grandfather to our Milesius. The venerable Bede extolls, in the highest manner, the learning, the sanctity, and munificence of the Irish nation, and acknowledges, that by them the Saxons were converted to christianity, and instructed in letters. Nor is Camden lefs diffufive in his acknowledgment of the bounty and humanity of our ancestors; yet this lame Camden, the moment he enters on that part of their history, in which they oppose the English tyranny and oppression, declares them a cruel and barbarous people, though still adhering to the same laws and customs, which made them fo conspicuous in times of freedom and independency! Nor have subsequent British writers, from that period to this day, blushed at pouring out the most illiberal and unjust abuses on our country, and her gallant sons. This being the case with the South-Britons, what ihall I say of their northern neighbours? This people, though con. fessedly an Irish colony, protected and supported by the mother in times of distress, and at length, through her means, arriving at the supreme command of that country-the Irish, the vernacular tongue through the whole state two or three centuries ago, and still the language of one half-Yet North British writers have, within a century past, been even, if poffible, more fcurrilous and severe than their southern neighbours. Thus much, I hope, will suffice, for an eternal answer to all the arguments from Strabo, Mela, and Solinus.'

Here we lhall for the present take leave of this Author, intending to give a farther account of his performance in our next Review. Art. IV. A Philosophical Survey of the South of Ireland. In a Series

of Letters to John Watkinson, M. D. 8vo, 6 s. Boards. Cadell. 1777: N this Survey of part of an island, less known perhaps to

Englishmen' than any of the other territories dependent on the British crown, the ingenious Author, to use nearly his own words, presents us with sketches of the country through which he travels; and comparisons of its present state with that which it formerly exhibited, and is capable of exhibiting in tuture. Left these representations should seem overcharged with ftill life, he heightens and animates the prospect with human figures, as they present themselves before him; and to vary the scenery, intersperles retrospective, present, and future views of manners, cuftoms, and arts. In his progress, without any other attention to method than what naturally arises from the course of his pereginations, he judiciously discusses a great variety of subjects, on which he throws much new light. The principal of these are, the political itate of Ireland, the neceffity of an union with England, accounts of the Oak-boys, Steelboys, and White-boys; the Itate of religion, and the impolicy of


the penal laws against the Roman Catholics ; manufactures, commerce, and agriculture; ancient history, monuments, and remains of antiquity; physical observations with respect to climate, temperature, &c. and accounts of learned men and artists ; together with a variety of anecdotes occasionally introduced.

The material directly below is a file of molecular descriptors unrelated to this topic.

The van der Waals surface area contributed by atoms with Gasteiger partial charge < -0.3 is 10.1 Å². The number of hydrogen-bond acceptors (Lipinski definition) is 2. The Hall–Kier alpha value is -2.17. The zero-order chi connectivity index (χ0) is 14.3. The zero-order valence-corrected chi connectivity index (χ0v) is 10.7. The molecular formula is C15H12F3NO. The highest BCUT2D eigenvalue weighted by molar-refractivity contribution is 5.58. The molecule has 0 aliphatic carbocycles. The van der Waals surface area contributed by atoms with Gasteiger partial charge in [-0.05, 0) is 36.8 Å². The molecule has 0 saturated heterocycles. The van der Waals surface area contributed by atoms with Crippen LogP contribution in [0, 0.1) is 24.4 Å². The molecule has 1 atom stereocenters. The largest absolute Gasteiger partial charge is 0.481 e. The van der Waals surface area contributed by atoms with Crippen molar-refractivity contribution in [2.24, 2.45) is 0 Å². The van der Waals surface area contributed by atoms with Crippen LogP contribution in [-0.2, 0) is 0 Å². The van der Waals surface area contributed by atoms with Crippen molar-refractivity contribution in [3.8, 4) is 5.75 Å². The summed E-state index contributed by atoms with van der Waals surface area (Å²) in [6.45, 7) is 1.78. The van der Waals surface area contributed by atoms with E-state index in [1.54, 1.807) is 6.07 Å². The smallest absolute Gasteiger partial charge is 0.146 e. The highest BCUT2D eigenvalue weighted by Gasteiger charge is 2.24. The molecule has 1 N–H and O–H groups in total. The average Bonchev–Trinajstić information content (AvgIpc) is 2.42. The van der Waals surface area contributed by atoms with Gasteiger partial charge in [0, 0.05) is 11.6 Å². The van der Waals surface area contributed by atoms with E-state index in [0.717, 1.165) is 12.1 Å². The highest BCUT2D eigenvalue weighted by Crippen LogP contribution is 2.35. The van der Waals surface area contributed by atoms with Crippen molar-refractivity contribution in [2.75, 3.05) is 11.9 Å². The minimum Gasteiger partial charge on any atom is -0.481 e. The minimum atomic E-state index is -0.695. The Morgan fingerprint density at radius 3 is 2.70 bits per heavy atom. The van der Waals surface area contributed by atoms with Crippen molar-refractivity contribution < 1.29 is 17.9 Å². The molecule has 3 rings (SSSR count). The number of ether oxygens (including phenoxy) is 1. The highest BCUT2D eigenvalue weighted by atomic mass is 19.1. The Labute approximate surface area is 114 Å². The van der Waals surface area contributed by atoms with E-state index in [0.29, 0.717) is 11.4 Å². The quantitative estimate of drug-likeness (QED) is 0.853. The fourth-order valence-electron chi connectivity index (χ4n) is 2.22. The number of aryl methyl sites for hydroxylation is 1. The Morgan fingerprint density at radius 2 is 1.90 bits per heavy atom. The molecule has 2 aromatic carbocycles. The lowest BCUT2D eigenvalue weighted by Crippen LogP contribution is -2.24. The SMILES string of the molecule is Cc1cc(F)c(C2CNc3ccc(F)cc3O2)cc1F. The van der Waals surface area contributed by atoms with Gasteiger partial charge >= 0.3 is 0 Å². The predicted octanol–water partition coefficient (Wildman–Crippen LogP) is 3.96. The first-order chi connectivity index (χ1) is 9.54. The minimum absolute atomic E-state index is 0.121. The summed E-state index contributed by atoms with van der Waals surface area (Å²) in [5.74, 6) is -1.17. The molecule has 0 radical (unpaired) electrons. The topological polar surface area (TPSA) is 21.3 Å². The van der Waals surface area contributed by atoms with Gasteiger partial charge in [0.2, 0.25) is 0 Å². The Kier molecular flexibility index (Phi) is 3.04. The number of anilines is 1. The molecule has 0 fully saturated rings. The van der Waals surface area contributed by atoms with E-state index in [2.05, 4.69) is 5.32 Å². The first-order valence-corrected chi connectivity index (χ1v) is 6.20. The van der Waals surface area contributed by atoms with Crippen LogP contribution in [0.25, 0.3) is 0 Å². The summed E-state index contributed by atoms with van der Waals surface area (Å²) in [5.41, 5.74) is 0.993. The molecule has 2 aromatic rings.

In our further account of this miscellaneous work, we shall imitate the Author's general plan, in not following any other method, in the extracts which we shall give from it, than that of prelenting them in the order in which they occur.

The Author's first letters are dated from Dublin. In one of these he relates the many striking singularities of a Mr. M-e; a gentleman of fortune, and a member of the Irish parliament; who had lived much at Rome, where he had made a most pleasing collection of pictures, which the Author visited at Summerbill, in the neighbourhood of Dublin. This Virtuoso, greatly foaring above his Dutch guides in gardening, and disdaining to piddle with the spade and sheers, in shaping his parterre into mathematical figures, and cutting his trees into globes and pyramids, nobly resolved to indulge his minute genius in executing the following gigantesque plan.

. Instead of following nature, says the Author, in ornamenting his demesne, he took up the whimfical thought of cutting it into the form of a thiftle. I have it from a gentleman, who has often seen the park, that he cut a deep and wide trench, of a mile in

ference for the bulb of the flower, with double ramparts from thence, forming the petals, with clumps of trees representing the down; the avenue to his house was for the stalk, and the several fields branching from thence, and from each other, delineated the leaves. This indeed was madness, but you must allow there was method in it.'

Speaking of the Irish language, the Author is inclined to ascribe to it a very high antiquity, principally on the authority of Major Vallancy; who has brought to light some very old Irish manuscripts, particularly one intitled, Lessons for a Prince. It was addressed to that celebrated monarch of Ireland, Brien Boiromhe, who exterminated the Danes at the battle of Clontarfe. The style, says the Author, which is not unlike [that of] the Proverbs of Solomon, marks the very high antiquity of it; and the fine moral and poetical spirit which animates the whole piece, fufficiently evinces that civilization had made a considerable progress here before the invasion of our fe, cond Henry.